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Beer Column: The Craft Beer Seal Controversy

By July 26, 2017Top News

By Jack Kenny

Jack Kenny, Beer Columnist

In late June, the Brewers Association (BA) acted on an idea that has been talked about since the 1990s. The group created a logo, a craft beer seal, for some brewers to include on their labels and packaging. The seal designates a brewery as “small and independent.” The word independent, says the BA, means that the brewers are not owned, wholly or in part, by large commercial beer companies.

Creation of the seal had two results: Many small brewers adopted it immediately, and big beer blasted it.

“In an effort to educate beer lovers about which beers are independently produced, the Brewers Association – the not-for-profit trade group dedicated to promoting and protecting America’s small and independent craft brewers – launched a new seal touting independent craft brewers,” said BA Director Paul Gatza. “Featuring an iconic beer bottle shape flipped upside down, the seal captures the spirit with which craft brewers have upended beer, while informing beer lovers they are choosing a beer from a brewery that is independently owned. These breweries run their businesses free of influence from other alcohol beverage companies which are not themselves craft brewers.”

Any brewer, even a non-BA member, that meets the BA’s craft beer definition may display the logo. The BA’s definition says that annual production must be 6 million barrels of beer or fewer; that less than 25 percent of the craft brewery is owned or controlled (or equivalent economic interest) by an alcohol industry member that is not itself a craft brewer; and that the brewer that has a majority of its total beverage alcohol volume in beers whose flavors derive from traditional or innovative brewing ingredients and their fermentation (i.e., no flavored malt beverages). Brewers also must have a valid TTB Brewer’s Notice and sign a license agreement.

An estimated 5,300 brewers fit the BA’s craft beer definition.

The Independent Craft Brewer seal.

The Independent Craft Brewer seal.

Delaware’s Dogfish Head and Colorado’s Left Hand were among the first brewers to sign up. Hundreds more followed in days. Using up old packaging and printing new ones with the logo will take several weeks or months, but some crafty brewers have posted the image on their Facebook pages or in their front windows.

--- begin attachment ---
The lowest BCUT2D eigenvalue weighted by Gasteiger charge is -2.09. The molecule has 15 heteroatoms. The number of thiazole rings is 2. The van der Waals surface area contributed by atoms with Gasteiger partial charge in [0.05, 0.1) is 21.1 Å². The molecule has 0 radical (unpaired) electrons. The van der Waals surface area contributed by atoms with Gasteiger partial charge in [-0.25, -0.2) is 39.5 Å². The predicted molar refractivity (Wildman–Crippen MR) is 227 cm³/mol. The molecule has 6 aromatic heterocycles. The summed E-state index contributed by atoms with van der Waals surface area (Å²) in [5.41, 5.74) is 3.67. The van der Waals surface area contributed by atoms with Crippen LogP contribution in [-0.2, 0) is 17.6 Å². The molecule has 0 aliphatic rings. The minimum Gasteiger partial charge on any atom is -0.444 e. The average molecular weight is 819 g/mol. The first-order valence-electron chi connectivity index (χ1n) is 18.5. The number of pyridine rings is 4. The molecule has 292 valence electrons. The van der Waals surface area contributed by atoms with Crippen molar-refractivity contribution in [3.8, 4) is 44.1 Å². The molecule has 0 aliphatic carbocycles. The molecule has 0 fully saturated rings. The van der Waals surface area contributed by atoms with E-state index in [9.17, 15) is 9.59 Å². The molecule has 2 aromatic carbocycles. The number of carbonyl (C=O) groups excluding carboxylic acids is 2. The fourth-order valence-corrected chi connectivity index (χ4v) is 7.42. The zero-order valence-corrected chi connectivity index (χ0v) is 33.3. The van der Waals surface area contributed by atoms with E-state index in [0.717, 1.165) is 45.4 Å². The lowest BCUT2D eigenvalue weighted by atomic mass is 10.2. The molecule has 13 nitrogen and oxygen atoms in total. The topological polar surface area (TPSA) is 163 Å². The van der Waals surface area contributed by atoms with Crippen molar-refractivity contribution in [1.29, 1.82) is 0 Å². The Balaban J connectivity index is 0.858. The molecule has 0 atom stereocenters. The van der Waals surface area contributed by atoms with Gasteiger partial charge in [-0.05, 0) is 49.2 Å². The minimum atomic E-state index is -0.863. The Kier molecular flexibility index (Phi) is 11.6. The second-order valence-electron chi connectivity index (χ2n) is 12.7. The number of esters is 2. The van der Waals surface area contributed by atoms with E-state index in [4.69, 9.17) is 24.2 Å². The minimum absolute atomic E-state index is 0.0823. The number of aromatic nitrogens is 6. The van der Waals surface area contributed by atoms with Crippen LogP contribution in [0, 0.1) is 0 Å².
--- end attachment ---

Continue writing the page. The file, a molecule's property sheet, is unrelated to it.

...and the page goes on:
The founder of Allagash Brewing in Maine, Rob Tod, praised the independence of most small brewers. “When beer lovers buy independent craft beer, they are supporting American entrepreneurs and the risk takers who have long strived not just to be innovative and make truly great beer, but to also build culture and community in the process” he said in a statement.

It’s no secret that the seal is a statement aimed at the growing practice by global commercial brewers, specifically at Anheuser-Busch, which has been acquiring U.S. craft brewers over the past several years. Through its division The High End, A-B responded in a video (https:vimeo.com/223773287) that pans the seal and questions its purpose and meaning to consumers. The speakers in the video are all from breweries belonging to The High End.

“To be independent would mean you don’t put the logo on because you’re indie,” said David Buhler, cofounder of Elysian, a Seattle brewer acquired in 2015. “To be truly punk you don’t use the logo – you do your own thing, and you follow your own rules,” he said in the response.

“You guys are literally infighting – this is just a civil war,” said Walt Dickinson, a Co-founder of Wicked Weed, purchased in May. “Meanwhile this armada of boats is coming across the Atlantic to crush us and we are shooting each other with, you know, muskets and slingshots. I was just hoping we could get back to just talking about beer, but I guess we’re not there yet – but hopefully soon.”

Jim Vorel of Pastemagazine.com posted a mixed reaction to the craft beer seal in a recent article: “The idea of an independent beer seal is nice in theory, but likely a bit muddier in practice. The BA’s definitions of a craft brewery are getting more and more difficult on a yearly basis to concisely and cleanly apply toward the breweries in the market as they sell and consolidate.”

Brewers who sell partial or entire stakes in their companies to private equity firms, however, can still meet the BA’s craft beer definition and display the seal. “You can imagine how some breweries would look at this and be miffed,” Vorel said.

Jack Kenny has been writing The Beer Column for The Connecticut Beverage Journal since 1995. Write to him: thebeercolumn@gmail.com

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